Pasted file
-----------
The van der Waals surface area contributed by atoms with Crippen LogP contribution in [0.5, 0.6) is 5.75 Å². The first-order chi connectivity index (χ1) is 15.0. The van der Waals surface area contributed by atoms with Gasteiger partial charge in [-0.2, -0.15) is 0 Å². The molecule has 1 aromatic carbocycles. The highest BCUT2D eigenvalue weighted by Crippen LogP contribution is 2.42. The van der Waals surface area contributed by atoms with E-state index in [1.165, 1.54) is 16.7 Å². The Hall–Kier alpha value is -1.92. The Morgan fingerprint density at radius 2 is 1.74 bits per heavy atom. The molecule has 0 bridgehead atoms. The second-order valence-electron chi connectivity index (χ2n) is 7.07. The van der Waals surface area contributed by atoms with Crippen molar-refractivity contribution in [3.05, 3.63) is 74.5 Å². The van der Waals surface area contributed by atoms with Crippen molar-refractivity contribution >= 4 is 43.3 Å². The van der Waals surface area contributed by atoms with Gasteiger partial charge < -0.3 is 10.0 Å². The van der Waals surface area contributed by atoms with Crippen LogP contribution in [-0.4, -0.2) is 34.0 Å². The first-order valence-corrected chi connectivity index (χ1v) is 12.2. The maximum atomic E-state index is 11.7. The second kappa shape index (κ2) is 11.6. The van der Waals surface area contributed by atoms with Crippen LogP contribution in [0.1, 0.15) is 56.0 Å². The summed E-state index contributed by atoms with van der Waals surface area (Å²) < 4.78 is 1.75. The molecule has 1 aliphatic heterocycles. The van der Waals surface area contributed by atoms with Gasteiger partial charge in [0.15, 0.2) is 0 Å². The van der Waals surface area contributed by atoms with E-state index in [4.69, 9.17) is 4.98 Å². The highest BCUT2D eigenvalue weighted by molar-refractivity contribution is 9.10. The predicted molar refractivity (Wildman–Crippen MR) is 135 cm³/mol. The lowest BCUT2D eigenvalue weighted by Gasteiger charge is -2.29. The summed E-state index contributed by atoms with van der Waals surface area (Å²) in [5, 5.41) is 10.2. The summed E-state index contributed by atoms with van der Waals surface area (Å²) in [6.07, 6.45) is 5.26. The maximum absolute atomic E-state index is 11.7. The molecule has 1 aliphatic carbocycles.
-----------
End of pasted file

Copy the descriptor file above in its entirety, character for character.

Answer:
The van der Waals surface area contributed by atoms with Crippen LogP contribution in [0.5, 0.6) is 5.75 Å². The first-order chi connectivity index (χ1) is 15.0. The van der Waals surface area contributed by atoms with Gasteiger partial charge in [-0.2, -0.15) is 0 Å². The molecule has 1 aromatic carbocycles. The highest BCUT2D eigenvalue weighted by Crippen LogP contribution is 2.42. The van der Waals surface area contributed by atoms with E-state index in [1.165, 1.54) is 16.7 Å². The Hall–Kier alpha value is -1.92. The Morgan fingerprint density at radius 2 is 1.74 bits per heavy atom. The molecule has 0 bridgehead atoms. The second-order valence-electron chi connectivity index (χ2n) is 7.07. The van der Waals surface area contributed by atoms with Crippen molar-refractivity contribution in [3.05, 3.63) is 74.5 Å². The van der Waals surface area contributed by atoms with Crippen molar-refractivity contribution >= 4 is 43.3 Å². The van der Waals surface area contributed by atoms with Gasteiger partial charge < -0.3 is 10.0 Å². The van der Waals surface area contributed by atoms with Crippen LogP contribution in [-0.4, -0.2) is 34.0 Å². The first-order valence-corrected chi connectivity index (χ1v) is 12.2. The maximum atomic E-state index is 11.7. The second kappa shape index (κ2) is 11.6. The van der Waals surface area contributed by atoms with Crippen LogP contribution in [0.1, 0.15) is 56.0 Å². The summed E-state index contributed by atoms with van der Waals surface area (Å²) < 4.78 is 1.75. The molecule has 1 aliphatic heterocycles. The van der Waals surface area contributed by atoms with Gasteiger partial charge in [0.15, 0.2) is 0 Å². The van der Waals surface area contributed by atoms with E-state index in [4.69, 9.17) is 4.98 Å². The highest BCUT2D eigenvalue weighted by molar-refractivity contribution is 9.10. The predicted molar refractivity (Wildman–Crippen MR) is 135 cm³/mol. The lowest BCUT2D eigenvalue weighted by Gasteiger charge is -2.29. The summed E-state index contributed by atoms with van der Waals surface area (Å²) in [5, 5.41) is 10.2. The summed E-state index contributed by atoms with van der Waals surface area (Å²) in [6.07, 6.45) is 5.26. The maximum absolute atomic E-state index is 11.7. The molecule has 1 aliphatic carbocycles.